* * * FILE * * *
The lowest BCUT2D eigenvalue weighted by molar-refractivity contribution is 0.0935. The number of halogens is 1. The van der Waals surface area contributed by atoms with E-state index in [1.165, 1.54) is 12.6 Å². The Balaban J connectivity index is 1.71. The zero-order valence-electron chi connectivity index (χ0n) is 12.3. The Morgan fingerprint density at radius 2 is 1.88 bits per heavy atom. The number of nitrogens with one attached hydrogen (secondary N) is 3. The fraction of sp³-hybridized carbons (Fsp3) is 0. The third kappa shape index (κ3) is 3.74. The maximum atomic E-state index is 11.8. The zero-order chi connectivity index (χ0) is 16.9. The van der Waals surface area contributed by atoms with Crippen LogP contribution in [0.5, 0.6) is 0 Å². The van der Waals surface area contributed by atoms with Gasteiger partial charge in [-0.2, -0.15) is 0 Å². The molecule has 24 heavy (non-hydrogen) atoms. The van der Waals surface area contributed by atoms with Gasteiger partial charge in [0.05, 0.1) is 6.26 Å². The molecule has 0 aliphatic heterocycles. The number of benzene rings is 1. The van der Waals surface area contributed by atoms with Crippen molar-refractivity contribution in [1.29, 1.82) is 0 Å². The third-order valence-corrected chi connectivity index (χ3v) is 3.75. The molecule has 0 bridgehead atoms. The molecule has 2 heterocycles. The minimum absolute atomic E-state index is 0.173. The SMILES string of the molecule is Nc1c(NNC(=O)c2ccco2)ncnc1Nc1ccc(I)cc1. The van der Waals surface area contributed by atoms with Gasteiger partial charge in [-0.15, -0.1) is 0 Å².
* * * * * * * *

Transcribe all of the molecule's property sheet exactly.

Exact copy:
The lowest BCUT2D eigenvalue weighted by molar-refractivity contribution is 0.0935. The number of halogens is 1. The van der Waals surface area contributed by atoms with E-state index in [1.165, 1.54) is 12.6 Å². The Balaban J connectivity index is 1.71. The zero-order valence-electron chi connectivity index (χ0n) is 12.3. The Morgan fingerprint density at radius 2 is 1.88 bits per heavy atom. The number of nitrogens with one attached hydrogen (secondary N) is 3. The fraction of sp³-hybridized carbons (Fsp3) is 0. The third kappa shape index (κ3) is 3.74. The maximum atomic E-state index is 11.8. The zero-order chi connectivity index (χ0) is 16.9. The van der Waals surface area contributed by atoms with Crippen LogP contribution in [0.5, 0.6) is 0 Å². The van der Waals surface area contributed by atoms with Gasteiger partial charge in [-0.2, -0.15) is 0 Å². The molecule has 24 heavy (non-hydrogen) atoms. The van der Waals surface area contributed by atoms with Gasteiger partial charge in [0.05, 0.1) is 6.26 Å². The molecule has 0 aliphatic heterocycles. The number of benzene rings is 1. The van der Waals surface area contributed by atoms with Crippen molar-refractivity contribution in [1.29, 1.82) is 0 Å². The third-order valence-corrected chi connectivity index (χ3v) is 3.75. The molecule has 0 bridgehead atoms. The molecule has 2 heterocycles. The minimum absolute atomic E-state index is 0.173. The SMILES string of the molecule is Nc1c(NNC(=O)c2ccco2)ncnc1Nc1ccc(I)cc1. The van der Waals surface area contributed by atoms with Gasteiger partial charge in [-0.15, -0.1) is 0 Å².